Imagine yourself at a flea market or antique shop. You find an old leather-bound book, its spine slightly cracked with dusty, yellowed pages inside. The book doesn’t have a title or author mentioned, so you open it up to see what’s inside.
What awaits you is something stranger than you’ve ever seen. Small, curved lines with curlicues and little eyes, and occasionally some dots or dashes. It looks like some kind of writing system, but not one that you’ve ever seen. Some of the scrawling looks a bit like the cursive that you had to learn as a kid at school, the big loops and squiggles.
For a young person today, this might as well be Martian or maybe Klingon, or maybe some ancient writing system carved onto stones by the Phoenicians. But to people of a certain age, knowing how to write and read it was a skill that could land you a job!
These days, taking notes at a lecture or meeting has never been easier. Most people can simply put on a recorder and have the whole thing uploaded in no time. Dozens of apps are out there to help you keep track of your ideas and things to do.
But before the age of the internet and personal computers, how did people manage? You couldn’t necessarily have a typewriter clattering on in the background of every meeting. What people needed was some technique to capture the essentials of conversations in real time.
Keep in mind that the average person speaks at a rate of 125 to 150 words per minute. For certain professions, like radio hosts and podcasters, that speed can up to 150 to 160 words per minute. If you were to try to write full words, there’s just no way that would be able to keep up with what was being said.
And that’s where our mystery script comes in pretty handy. So what you saw above wasn’t a foreign language at all. It’s a way of taking notes called “shorthand,” invented during the Victorian period.
The two great shorthand systems were Thomas Pitman (1813–1897), which remains the most commonly used in the United Kingdom, and John Robert Gregg (1867–1948), whose shorthand you see in the picture above, which is the most popular in the United States.
As for the name, cursive was traditionally called “longhand” writing, since the interconnected letters meant making lots of long, looping strokes with the pen, which stayed on the page until the end of the line. The art of shorthand is called “stenography,” which comes from the Greek for “narrow writing.”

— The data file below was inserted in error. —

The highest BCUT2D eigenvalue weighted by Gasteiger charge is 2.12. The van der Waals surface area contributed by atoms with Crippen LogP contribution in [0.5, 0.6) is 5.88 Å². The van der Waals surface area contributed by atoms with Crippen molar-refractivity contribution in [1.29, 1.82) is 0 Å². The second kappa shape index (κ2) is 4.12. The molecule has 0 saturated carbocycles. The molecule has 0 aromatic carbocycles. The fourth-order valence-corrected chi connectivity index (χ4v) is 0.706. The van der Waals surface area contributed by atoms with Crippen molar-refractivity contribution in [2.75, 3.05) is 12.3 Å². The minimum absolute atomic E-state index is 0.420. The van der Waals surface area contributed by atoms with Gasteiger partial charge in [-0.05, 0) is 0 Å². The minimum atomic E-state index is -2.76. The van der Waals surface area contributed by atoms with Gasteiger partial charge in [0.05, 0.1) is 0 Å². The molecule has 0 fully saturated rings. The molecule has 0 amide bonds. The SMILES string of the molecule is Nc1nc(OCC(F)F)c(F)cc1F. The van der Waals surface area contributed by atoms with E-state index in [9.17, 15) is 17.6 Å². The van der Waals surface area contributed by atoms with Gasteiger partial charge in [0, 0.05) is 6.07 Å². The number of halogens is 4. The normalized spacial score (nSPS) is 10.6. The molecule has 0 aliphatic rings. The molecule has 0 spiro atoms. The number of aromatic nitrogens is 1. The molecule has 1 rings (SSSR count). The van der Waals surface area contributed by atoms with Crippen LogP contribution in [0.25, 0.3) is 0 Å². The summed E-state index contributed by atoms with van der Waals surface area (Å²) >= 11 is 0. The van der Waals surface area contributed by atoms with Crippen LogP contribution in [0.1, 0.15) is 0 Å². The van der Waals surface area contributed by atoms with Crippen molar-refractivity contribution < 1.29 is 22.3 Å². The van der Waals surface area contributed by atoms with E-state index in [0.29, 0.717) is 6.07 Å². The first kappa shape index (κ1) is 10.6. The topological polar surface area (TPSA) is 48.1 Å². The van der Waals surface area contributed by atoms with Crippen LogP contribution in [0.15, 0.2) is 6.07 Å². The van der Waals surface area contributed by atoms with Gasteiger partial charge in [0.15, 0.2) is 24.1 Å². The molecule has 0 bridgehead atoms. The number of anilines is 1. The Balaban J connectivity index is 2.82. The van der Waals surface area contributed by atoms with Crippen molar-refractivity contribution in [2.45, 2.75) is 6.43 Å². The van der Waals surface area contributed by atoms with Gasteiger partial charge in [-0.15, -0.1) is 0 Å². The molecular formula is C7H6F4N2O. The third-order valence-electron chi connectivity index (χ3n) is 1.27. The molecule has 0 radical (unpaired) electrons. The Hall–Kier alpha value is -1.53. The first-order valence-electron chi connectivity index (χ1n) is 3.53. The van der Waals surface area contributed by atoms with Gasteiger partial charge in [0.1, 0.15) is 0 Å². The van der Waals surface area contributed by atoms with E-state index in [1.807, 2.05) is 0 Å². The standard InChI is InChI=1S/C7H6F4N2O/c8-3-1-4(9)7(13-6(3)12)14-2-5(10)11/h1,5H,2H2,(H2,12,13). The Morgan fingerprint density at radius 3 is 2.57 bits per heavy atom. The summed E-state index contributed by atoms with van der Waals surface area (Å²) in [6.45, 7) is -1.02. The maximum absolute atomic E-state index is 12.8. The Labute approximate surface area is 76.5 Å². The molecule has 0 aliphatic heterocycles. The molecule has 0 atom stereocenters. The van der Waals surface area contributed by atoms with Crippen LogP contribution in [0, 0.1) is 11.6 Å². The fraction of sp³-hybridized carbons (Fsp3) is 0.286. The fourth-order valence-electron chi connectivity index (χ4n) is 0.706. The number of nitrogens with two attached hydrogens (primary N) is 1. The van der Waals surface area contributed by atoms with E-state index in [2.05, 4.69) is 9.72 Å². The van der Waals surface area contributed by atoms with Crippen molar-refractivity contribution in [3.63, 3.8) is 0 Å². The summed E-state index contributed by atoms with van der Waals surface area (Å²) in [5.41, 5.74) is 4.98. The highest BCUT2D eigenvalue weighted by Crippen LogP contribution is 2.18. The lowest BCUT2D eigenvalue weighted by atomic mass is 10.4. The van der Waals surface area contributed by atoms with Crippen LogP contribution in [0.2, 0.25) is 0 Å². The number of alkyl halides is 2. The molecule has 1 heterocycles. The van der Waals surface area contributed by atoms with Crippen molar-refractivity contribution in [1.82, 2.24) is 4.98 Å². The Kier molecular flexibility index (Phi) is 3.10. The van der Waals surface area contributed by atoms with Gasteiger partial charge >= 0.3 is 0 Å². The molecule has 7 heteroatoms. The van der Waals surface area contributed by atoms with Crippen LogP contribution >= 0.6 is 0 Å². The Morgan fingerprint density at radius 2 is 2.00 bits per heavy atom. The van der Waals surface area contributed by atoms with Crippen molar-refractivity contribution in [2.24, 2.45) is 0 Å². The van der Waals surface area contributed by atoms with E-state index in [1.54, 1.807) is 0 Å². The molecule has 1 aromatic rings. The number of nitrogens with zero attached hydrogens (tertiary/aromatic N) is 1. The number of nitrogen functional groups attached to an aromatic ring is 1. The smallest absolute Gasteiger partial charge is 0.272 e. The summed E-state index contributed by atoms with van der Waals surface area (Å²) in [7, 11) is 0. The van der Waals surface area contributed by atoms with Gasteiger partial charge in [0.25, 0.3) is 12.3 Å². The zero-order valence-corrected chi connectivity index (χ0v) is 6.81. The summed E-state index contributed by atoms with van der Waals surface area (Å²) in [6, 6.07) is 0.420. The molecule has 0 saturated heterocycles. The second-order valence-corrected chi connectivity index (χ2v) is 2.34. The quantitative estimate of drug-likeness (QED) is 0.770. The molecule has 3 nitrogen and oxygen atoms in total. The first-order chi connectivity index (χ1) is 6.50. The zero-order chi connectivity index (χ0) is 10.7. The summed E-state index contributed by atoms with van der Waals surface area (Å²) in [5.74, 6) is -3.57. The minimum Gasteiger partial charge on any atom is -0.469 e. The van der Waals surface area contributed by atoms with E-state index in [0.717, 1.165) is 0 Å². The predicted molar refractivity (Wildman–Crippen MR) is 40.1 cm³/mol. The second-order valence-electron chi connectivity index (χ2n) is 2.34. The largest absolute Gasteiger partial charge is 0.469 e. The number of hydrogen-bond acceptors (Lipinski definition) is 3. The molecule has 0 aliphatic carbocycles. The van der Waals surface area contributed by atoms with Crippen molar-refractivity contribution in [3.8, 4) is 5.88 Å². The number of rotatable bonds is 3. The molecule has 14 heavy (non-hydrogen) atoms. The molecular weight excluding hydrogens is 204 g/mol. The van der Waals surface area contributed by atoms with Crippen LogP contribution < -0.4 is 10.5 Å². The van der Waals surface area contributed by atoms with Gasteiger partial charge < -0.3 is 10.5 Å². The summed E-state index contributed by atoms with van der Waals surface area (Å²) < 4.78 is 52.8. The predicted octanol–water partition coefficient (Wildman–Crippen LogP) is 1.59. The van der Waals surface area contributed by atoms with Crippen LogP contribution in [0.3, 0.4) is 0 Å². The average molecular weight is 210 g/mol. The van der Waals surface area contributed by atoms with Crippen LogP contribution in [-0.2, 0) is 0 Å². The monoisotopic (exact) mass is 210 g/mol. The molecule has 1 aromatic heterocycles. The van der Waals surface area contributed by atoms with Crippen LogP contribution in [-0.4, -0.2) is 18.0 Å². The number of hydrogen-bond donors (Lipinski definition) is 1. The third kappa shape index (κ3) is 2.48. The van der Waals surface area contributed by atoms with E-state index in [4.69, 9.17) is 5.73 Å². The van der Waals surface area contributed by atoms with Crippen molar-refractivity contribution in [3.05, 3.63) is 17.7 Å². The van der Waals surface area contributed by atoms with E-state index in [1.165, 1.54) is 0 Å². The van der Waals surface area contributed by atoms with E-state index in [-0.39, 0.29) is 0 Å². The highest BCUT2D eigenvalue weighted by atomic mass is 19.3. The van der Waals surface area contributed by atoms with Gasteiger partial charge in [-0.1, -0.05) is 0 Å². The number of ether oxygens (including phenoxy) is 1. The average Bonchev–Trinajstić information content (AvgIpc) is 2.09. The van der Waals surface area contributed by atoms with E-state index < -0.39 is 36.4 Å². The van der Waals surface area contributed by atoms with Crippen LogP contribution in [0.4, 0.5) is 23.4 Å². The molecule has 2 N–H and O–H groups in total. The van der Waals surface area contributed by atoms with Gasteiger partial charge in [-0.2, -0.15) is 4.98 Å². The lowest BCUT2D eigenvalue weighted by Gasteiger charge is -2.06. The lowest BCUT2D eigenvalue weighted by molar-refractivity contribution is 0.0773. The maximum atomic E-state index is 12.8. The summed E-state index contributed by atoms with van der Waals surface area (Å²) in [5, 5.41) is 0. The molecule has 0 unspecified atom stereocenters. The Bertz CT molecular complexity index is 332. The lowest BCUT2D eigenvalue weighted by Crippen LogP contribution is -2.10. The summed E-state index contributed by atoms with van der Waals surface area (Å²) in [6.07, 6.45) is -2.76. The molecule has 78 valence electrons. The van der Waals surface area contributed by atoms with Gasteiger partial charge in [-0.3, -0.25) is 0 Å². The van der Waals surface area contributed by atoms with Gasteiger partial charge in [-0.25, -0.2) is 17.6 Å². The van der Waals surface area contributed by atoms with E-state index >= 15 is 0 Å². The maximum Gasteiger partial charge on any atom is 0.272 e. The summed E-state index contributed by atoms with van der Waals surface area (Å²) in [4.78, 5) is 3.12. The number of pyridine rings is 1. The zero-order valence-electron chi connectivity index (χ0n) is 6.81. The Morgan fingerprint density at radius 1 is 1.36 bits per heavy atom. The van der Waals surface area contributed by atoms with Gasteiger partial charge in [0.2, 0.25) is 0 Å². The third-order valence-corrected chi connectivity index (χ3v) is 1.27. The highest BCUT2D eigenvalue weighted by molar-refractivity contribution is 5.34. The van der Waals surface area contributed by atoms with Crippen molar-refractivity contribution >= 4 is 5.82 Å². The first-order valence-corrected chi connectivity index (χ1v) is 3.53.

What Gregg did that was so revolutionary was to reduce letters to the simplest forms possible. He made a system that distinguished between sounds rather than letters. Thus, the symbol for the /k/ sound could represent the hard c or simply the letter k. Gregg also used symbols to cover common words like “it,” “the,” “to,” “for,” that could be written quickly.
In order to tell the long diagonal lines and loops apart, Gregg used length. A diagonal line extending one space was a /t/ sound, whereas making the line longer would turn it into a /d/ sound, which is very close phonetically.
Once a person learns the system well, they can use the forms and abbreviations to write at an astounding 28o words per minute, capturing a conversation between multiple speakers.
Though these days digital technology has reduced the need for people to take dictation, shorthand is still used in many professions where quick note-taking is a necessity, including legal, medical, and secretarial uses.
Of course, the fun possibility that shorthand also offers is encipherment, in which a diary or personal notebook is kept in a script that’s hard for others to figure out.
This gives the author almost complete secrecy and probably would have been useful for many kids whose siblings got in to their diaries.